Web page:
Even a large allotment or garden produces a very modest supply of compostable material, and even in autumn, when such plants as  runner bean, courgette and tomato are generally  available for composting.

Anyone who takes on an overgrown, neglected garden or allotment is  fortunate, although it may take time to realize this. An overgrown hedge 5 metres or more high is a great asset. Placing a composter near to a hedge like this is often a good idea, or composting near to it without using a composter.

I've made extensive use of twigs and the smaller branches from nearby hedges to extend the growing area: 'bed-extension.' This is a form of composting. The twigs and branches form an open network, allowing weeds to continue growing for some time (the weeds include grasses, and not just 'weed-grasses' such as couch grass.) The weeds contribute nitrogen, helping to offset the woody twigs and branches, which are high in carbon. I place a thick layer of manure over the twigs, preferably manure in clods or coarse pieces, which will remain on top of the twigs and branches and not fall through. Some of the nitrogen in the manure is washed away to the deeper level and helps to speed up the breakdown of woody material. In less than a year, crops can be grown in the area, although not crops such as carrots, which are harmed by manure. Soil is spread on the manure before planting. Only a thin layer is needed.

Books and articles often stress the need for a mixture of materials, giving a good balance of textures and a suitable ration of nitrogen to carbon. What they don't stress is the disproportionate effort often needed to ensure this, the difficulty of obtaining sufficient of these varied and contrasting materials. A compost heap made up almost entirely of hedge cuttings, high in carbon, with a very open texture, despite the leaves, is well worth having and certainly much better than nothing. There's no need to worry unduly, or at all, about bringing up materials with a less open texture, with a greater concentration of nitrogen, if they are unobtainable. In time, the hedge cuttings will form good compost, even if, as always, there isn't enough of it. Lawrence D Hills claims (in his classic but flawed and outdated book 'Organic Gardening') that hedge cuttings thicker than a pencil won't decay in a compost heap. This isn't true, of course - given enough time, all wood will decay, whatever the size - but it's a good rule for the short term.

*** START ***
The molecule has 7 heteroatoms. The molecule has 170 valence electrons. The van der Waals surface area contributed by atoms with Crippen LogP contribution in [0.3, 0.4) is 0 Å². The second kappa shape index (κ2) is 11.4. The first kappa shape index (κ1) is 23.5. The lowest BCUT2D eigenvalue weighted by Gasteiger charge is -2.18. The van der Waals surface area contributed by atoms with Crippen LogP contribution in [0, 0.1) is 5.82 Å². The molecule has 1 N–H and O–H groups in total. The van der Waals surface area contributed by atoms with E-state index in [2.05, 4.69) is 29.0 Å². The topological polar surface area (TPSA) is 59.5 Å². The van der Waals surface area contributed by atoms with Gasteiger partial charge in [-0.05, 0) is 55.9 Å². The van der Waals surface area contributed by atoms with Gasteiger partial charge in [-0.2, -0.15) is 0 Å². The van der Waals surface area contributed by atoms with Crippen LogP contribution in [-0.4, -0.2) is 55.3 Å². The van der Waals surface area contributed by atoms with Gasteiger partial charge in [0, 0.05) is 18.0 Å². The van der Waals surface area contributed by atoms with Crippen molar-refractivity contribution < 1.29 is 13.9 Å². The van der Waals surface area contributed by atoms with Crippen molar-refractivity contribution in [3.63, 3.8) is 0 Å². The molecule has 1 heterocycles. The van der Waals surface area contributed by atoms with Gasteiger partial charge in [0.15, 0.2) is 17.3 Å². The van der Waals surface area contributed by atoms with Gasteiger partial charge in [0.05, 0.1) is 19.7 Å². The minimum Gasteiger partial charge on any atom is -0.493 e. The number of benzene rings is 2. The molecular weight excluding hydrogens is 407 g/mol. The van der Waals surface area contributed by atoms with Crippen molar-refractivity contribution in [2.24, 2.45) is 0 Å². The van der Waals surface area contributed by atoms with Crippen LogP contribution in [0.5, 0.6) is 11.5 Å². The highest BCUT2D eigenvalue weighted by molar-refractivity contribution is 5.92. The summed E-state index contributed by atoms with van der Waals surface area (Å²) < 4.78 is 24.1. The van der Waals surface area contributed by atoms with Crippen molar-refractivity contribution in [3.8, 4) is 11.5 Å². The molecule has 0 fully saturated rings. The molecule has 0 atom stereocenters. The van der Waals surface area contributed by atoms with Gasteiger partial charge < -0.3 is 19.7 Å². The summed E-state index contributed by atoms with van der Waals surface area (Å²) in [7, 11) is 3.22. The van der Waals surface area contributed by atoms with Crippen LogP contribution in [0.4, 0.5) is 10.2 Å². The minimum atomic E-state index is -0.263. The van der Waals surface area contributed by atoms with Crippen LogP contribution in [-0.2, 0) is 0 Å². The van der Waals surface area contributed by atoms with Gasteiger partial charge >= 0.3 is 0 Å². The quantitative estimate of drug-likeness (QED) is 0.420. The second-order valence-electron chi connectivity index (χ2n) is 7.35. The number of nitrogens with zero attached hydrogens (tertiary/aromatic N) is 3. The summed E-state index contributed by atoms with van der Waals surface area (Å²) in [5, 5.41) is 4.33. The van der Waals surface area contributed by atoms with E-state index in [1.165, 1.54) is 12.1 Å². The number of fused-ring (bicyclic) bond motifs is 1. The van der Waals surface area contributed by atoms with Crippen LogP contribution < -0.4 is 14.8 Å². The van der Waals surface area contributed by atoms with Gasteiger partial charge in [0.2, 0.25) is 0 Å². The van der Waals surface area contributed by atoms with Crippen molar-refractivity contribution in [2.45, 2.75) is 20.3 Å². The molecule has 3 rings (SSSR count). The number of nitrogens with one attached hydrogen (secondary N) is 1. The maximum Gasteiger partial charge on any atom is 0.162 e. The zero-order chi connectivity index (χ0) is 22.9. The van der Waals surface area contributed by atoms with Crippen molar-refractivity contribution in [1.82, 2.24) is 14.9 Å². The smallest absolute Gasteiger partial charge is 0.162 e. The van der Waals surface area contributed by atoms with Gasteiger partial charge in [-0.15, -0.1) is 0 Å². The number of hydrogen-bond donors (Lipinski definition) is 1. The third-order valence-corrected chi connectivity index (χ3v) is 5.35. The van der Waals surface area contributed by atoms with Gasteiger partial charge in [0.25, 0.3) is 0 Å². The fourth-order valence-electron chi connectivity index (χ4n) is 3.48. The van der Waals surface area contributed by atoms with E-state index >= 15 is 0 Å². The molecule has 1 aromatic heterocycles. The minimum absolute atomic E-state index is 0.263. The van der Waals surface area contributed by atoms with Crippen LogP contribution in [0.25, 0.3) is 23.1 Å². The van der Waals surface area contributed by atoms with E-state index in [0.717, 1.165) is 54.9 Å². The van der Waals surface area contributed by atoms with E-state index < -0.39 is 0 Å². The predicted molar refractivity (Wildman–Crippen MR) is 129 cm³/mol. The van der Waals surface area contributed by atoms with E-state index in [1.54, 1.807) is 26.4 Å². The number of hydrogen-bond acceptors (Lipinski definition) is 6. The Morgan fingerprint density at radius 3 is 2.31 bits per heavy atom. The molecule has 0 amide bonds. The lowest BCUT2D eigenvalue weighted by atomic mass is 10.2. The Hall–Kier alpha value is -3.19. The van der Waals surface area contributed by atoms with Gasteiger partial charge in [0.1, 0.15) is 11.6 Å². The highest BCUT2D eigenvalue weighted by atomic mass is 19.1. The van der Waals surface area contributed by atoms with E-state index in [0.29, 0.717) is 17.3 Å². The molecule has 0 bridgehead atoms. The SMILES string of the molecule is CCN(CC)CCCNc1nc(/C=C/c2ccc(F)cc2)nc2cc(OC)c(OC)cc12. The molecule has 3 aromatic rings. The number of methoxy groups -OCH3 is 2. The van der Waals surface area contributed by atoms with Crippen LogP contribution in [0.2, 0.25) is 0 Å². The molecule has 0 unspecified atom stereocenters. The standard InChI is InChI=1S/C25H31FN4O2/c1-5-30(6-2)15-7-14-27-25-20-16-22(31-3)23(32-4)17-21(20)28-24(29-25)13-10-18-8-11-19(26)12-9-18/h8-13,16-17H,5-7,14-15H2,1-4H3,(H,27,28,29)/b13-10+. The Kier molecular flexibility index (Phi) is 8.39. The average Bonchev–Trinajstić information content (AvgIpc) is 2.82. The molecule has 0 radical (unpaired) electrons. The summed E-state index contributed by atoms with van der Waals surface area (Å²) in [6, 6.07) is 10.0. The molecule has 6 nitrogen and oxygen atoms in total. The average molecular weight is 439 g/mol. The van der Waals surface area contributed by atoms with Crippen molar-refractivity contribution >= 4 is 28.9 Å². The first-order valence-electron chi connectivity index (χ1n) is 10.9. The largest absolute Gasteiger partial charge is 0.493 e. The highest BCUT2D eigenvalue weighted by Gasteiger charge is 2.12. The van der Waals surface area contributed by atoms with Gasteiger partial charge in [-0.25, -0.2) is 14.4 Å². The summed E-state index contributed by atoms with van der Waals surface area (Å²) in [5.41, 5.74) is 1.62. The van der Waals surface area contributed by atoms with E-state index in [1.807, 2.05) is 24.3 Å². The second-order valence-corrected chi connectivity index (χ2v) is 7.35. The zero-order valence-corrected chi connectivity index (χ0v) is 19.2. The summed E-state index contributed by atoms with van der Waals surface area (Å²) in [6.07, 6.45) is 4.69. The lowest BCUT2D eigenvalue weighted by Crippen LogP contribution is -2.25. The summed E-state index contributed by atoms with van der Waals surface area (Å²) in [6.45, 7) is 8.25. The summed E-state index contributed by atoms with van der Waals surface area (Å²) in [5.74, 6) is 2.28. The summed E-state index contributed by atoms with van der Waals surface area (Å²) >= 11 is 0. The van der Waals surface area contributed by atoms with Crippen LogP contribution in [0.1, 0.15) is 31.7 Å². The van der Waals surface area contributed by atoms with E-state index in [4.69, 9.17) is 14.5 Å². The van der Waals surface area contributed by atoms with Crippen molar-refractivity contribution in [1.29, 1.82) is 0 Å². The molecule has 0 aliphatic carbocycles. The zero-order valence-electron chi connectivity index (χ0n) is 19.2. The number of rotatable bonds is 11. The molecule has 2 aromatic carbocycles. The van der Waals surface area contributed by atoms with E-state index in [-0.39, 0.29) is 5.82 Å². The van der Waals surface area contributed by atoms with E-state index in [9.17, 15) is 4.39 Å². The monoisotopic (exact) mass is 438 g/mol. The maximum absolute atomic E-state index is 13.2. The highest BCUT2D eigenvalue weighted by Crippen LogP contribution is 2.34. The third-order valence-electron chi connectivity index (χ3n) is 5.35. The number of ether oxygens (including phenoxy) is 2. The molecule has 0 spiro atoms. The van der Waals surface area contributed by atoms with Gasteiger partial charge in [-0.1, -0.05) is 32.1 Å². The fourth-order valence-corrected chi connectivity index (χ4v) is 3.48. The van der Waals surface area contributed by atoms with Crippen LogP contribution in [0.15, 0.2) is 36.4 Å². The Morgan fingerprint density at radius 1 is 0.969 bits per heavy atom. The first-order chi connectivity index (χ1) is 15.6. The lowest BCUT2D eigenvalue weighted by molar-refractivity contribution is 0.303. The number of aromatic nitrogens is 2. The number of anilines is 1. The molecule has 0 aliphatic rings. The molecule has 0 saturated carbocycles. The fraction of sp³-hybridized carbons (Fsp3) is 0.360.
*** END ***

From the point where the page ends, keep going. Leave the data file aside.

A powered hedge cutter or shears can be used for mildly overgrown hedges, but for grossly overgrown hedges, I've used a different tool, a small hand-saw and loppers. I use loppers to detach many of the smaller branches, giving access to the larger branches, which I saw away. Before very  long, a grossly overgrown hedge has been reduced to a short, very bare-looking one, which will, however, revert to its previous size if allowed. A powered brush cutter or chain saw can avoid some but not all of this work.

During the season when the pictures on the page Photographs 2 were taken, I spent a very great deal of time constructing the wooden paths, designing and constructing the raised pond and composters shown on the right, designing and constructing transframe, and on all the other work of the allotments - and, amongst other things, watching the flight of swifts. There was no time to see to the privet hedges, which grew to a great height. When I did cut them to a fraction of their overgrown size, I piled up the cut material:

This is an area which, like the area occupied now by the raised pond and composters, and adjoining it, was obviously used as a dumping ground at some time in the past. Plastic, glass and metal were visible. The soil was only of an adequate depth  in one very restricted area, where I planted an apple tree, just visible, with its supporting stake, in the photograph above, taken  later in autumn.

Since the photograph was taken, I've added a thick layer of manure and a thin layer of soil and the bed is now available for planting. Without an enormous amount of effort, a large bed has been created. I've followed the same procedure to make a second, smaller growing bed.

When possible, composting should be in situ, or not at a great distance from the compostable materials.  Bulky compostable materials should so far as possible be composted near to the supply of bulky compostable materials. Composting can often be carried out at the place where compost will be needed - composting on the growing bed, or the weed-infested ground which will be converted to a growing bed. A compost bin can often be placed on a particularly rampant area of weeds. They will continue growing for quite some time and well benefit the mix of compost materials, without any effort in cutting and transporting them. There are any number of other activities which can be carried out in the time saved.

Disadvantages of plastic composters